A Review: “The Gashouse Gang”

Well, I’m back from high school graduation. She made it through. We made it there and back. Along the way I picked up a book to read in down time. It’s called “The Gashouse Gang”, it’s by John Heidenry, and here’s a quick review of it.

The book is a look at the 1934 St. Louis Cardinals, who won the World Series that year with one of the more colorful teams ever. The book concentrates more on the players than on the games. It centers around Dizzy Dean (naturally) and occasionally you forget that there were other players on the team. Heidenry sees Dean as intelligent and manipulative, a classic con man who can pitch. There are a dozen or so episodes in the book centering on Dean that make him come alive as a person. There are also sketches of general manager Branch Rickey, of manager Frankie Frisch, and of a handful of the players. The sections are uneven in that the comments on Joe Medwick are more in-depth than the comments on Ernie Orsatti. The same is true of other players. The players Heidenry finds most fascinating (or maybe that he can find the most info on) range over several pages. These include players like Paul Dean (who apparently hated being called “Daffy”), Pepper Martin, Medwick, and Leo Durocher while other players like Rip Collins, Spud Chandler, and the non-Dean pitchers get only passing reference. Jack Rothrock is almost invisible. There is also a nice, but short, sketch on Sam Breaden, the owner.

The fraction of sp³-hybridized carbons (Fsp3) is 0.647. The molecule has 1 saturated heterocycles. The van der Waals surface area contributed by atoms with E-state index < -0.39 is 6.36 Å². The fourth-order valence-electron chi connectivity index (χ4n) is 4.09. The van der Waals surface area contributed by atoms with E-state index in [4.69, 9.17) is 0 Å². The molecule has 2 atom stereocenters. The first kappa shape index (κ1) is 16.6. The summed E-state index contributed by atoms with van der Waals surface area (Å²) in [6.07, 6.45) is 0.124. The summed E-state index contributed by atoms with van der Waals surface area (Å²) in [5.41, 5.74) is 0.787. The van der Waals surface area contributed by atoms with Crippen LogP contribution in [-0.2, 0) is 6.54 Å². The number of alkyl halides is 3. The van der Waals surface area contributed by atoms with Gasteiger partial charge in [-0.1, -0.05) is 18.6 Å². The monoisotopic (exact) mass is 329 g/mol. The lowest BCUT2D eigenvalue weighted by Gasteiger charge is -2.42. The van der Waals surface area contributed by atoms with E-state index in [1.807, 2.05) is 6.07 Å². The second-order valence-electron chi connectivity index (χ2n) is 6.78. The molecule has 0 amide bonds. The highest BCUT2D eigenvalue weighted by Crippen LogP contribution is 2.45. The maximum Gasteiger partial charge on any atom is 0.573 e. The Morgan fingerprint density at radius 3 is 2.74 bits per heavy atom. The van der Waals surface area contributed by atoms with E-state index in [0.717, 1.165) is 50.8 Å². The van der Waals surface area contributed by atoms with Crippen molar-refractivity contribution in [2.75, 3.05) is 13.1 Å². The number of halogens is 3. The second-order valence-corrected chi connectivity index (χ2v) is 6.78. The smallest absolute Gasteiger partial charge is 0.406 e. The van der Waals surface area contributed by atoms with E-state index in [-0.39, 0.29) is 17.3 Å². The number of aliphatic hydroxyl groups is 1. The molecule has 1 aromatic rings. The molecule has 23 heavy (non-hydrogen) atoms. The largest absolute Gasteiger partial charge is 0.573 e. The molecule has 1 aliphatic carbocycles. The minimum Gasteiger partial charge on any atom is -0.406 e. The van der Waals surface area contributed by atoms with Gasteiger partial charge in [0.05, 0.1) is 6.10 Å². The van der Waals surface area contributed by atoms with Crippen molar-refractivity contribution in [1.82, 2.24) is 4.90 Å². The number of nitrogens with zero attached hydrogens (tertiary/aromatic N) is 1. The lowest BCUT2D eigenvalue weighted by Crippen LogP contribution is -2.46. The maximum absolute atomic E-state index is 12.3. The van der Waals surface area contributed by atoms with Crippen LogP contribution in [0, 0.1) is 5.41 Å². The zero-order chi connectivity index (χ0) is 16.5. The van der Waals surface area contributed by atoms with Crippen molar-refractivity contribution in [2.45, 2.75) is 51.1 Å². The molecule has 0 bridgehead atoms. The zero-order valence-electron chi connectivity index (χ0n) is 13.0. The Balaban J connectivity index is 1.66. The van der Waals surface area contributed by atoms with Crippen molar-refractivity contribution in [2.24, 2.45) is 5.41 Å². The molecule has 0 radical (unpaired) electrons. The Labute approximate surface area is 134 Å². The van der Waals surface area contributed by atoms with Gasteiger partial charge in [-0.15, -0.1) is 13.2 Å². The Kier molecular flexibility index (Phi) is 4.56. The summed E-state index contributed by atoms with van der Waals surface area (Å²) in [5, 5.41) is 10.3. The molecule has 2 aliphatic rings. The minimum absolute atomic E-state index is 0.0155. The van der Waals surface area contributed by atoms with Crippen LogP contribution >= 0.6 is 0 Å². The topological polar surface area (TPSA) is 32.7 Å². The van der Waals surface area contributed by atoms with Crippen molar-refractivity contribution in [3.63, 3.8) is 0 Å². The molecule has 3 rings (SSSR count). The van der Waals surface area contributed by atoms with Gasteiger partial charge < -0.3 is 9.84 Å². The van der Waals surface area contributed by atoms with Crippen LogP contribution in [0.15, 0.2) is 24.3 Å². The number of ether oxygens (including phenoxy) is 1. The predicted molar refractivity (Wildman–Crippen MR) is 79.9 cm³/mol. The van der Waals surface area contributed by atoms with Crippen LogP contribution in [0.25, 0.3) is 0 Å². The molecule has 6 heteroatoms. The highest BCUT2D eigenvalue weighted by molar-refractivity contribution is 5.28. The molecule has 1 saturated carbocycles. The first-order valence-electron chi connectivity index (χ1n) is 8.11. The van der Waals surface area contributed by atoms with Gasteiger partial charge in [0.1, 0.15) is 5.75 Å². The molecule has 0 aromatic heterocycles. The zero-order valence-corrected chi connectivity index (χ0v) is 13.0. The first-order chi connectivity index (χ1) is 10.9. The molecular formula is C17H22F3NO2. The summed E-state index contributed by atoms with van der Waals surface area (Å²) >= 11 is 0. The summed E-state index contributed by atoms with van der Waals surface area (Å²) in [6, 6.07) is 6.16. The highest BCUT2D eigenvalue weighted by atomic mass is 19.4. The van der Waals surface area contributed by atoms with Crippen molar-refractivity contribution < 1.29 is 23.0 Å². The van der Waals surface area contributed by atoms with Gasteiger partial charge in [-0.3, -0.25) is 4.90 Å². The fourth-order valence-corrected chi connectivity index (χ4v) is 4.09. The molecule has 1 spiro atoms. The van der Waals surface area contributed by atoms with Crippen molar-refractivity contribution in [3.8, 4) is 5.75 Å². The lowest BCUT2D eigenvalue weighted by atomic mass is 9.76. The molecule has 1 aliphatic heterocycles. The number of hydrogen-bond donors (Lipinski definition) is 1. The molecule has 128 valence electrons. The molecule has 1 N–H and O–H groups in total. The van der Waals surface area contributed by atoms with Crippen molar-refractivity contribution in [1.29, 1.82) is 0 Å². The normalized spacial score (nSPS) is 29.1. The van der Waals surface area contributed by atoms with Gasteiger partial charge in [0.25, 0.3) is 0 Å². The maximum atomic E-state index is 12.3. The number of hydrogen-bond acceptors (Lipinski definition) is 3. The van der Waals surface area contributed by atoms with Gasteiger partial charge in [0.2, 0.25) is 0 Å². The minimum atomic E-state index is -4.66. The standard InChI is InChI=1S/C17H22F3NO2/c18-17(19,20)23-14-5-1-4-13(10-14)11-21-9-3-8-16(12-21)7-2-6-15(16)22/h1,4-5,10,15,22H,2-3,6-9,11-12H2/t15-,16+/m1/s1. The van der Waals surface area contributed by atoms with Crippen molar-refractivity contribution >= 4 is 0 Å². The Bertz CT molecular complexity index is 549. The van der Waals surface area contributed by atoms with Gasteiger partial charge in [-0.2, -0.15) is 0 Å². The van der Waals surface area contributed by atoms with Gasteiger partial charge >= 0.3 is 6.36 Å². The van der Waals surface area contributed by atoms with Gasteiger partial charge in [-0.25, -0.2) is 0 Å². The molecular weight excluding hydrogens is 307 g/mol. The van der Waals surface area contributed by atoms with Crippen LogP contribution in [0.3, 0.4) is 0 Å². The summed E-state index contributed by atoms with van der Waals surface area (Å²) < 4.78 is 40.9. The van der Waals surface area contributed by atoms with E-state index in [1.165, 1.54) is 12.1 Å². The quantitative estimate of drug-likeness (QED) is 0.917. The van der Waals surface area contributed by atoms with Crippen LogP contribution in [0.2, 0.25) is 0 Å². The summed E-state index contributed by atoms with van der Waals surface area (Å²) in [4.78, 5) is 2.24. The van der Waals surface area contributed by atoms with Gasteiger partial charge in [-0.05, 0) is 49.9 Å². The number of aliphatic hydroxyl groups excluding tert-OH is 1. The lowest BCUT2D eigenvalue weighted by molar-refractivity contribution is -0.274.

Heidenry spends the better part of a chapter trying to determine where the moniker “Gashouse Gang” came from. He finally decides that the New York papers came up with it in 1935, the year after the Cards won the Series. He also spends a couple of chapters on the 1934 World Series (against Detroit) with a nice character sketch of Mickey Cochrane thrown in as a welcome bonus.

All in all it’s a good book and worth the read if you’re a fan of 1930s baseball. It’s even better if you’re a fan of the Cardinals. The book was published in 2007 and is available in paperback at Barnes and Noble. It retails for $17.99.

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